Work Like a Dog


Working Hard or Hardly Working?

Every year when summer rolls around, I think back to my days working on my family’s tobacco farm. Starting from the time that I was about 8 years old, farming was a way of life — it was a part-time job during the school year and a full-time job during summer break.

There were certainly some days that felt harder than others, and admittedly, I would have much rather played with my friends or done “kid” things, but I learned a lot from my time working on the family farm. I wouldn’t trade the experience for anything — all of those hard days shaped me into who I am today. I learned what it means to get your hands dirty and work until you just can’t work anymore. From sunrise to sunset, we would bust our butts, and it didn’t matter if it was raining or so hot and humid that we felt like we were burning up. It was my responsibility, and it needed to be done, no matter what. We worked six days a week and took a break every Sunday to go to church. Needless to say, I loved Sundays!

In today’s world, dare I say that I think kids play way too many video games and spend way too much time indoors, on the couch, and on their phones? I was outside all day long almost every day, and while I may have missed out on some important carefree playtime, I gained much more than I lacked. I learned responsibility, the importance of time management, and the value of a dollar. I bonded with my dad, learned so much about nature and our surrounding world, and adopted an insane work ethic. If you know me, you’ll know that I’m now a workaholic — I think it all stems from this foundation.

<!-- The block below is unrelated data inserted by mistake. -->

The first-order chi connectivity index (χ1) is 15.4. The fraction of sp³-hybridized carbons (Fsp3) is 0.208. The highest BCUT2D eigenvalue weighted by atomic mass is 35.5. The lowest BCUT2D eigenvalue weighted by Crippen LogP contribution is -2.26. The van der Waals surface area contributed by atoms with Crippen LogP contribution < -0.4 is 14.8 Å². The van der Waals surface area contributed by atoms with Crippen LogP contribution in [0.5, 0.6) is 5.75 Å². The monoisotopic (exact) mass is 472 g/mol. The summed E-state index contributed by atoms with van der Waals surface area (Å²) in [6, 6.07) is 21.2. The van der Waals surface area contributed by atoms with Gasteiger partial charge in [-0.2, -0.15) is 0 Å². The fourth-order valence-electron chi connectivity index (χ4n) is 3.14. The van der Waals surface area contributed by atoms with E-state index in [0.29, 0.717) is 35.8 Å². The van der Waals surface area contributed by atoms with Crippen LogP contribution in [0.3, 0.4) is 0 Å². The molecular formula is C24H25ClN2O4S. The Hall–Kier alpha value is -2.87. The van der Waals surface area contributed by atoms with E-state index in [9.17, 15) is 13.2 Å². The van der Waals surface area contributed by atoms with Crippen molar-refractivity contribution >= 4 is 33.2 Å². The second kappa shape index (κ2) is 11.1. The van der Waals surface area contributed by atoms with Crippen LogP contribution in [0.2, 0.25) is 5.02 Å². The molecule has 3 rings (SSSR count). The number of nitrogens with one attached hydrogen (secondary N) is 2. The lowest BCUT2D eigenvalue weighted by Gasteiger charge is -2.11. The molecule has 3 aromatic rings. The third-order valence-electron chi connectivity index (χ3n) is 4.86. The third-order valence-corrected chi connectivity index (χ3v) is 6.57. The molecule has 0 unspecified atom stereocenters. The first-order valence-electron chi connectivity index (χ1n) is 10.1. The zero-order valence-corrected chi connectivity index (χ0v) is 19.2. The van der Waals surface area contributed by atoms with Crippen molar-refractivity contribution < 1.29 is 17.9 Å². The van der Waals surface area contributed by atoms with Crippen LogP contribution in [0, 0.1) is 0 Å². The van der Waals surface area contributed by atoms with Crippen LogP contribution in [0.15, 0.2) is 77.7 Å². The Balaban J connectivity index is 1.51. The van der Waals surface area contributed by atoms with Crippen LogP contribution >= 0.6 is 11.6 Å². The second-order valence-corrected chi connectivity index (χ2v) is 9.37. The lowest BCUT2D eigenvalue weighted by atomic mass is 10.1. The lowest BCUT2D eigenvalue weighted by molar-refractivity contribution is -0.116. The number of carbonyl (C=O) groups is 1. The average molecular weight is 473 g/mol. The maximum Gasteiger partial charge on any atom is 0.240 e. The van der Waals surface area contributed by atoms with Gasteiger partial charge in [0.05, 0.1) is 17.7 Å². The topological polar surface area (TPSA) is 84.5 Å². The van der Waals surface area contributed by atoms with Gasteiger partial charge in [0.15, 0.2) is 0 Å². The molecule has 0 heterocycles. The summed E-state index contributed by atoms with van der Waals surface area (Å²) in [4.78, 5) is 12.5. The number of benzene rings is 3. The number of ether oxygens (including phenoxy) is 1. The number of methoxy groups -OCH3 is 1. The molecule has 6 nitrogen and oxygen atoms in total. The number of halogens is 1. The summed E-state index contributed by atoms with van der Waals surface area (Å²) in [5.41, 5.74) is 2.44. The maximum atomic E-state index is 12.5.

While my kids were growing up, I didn’t have them working on a farm or doing any tough manual labor, but I made sure they had a job every summer. It builds character, teaches some important life lessons, and gives them a solid preview of the working world. It sets them up for success in their future careers. The rule in our house was if you want a car, you need a job. It didn’t matter what their paychecks were — it was the value behind the job that prepared them to enter our professional world.

As we cruise through summer and celebrate our nation’s birthday, I wish you all a happy and safe Fourth of July. We truly live in the best country in the world (some people lose their lives trying to come here to find work and build a family), and it’s a blessing to be in the U.S., the land of opportunity. God bless America!

- Randy Bunn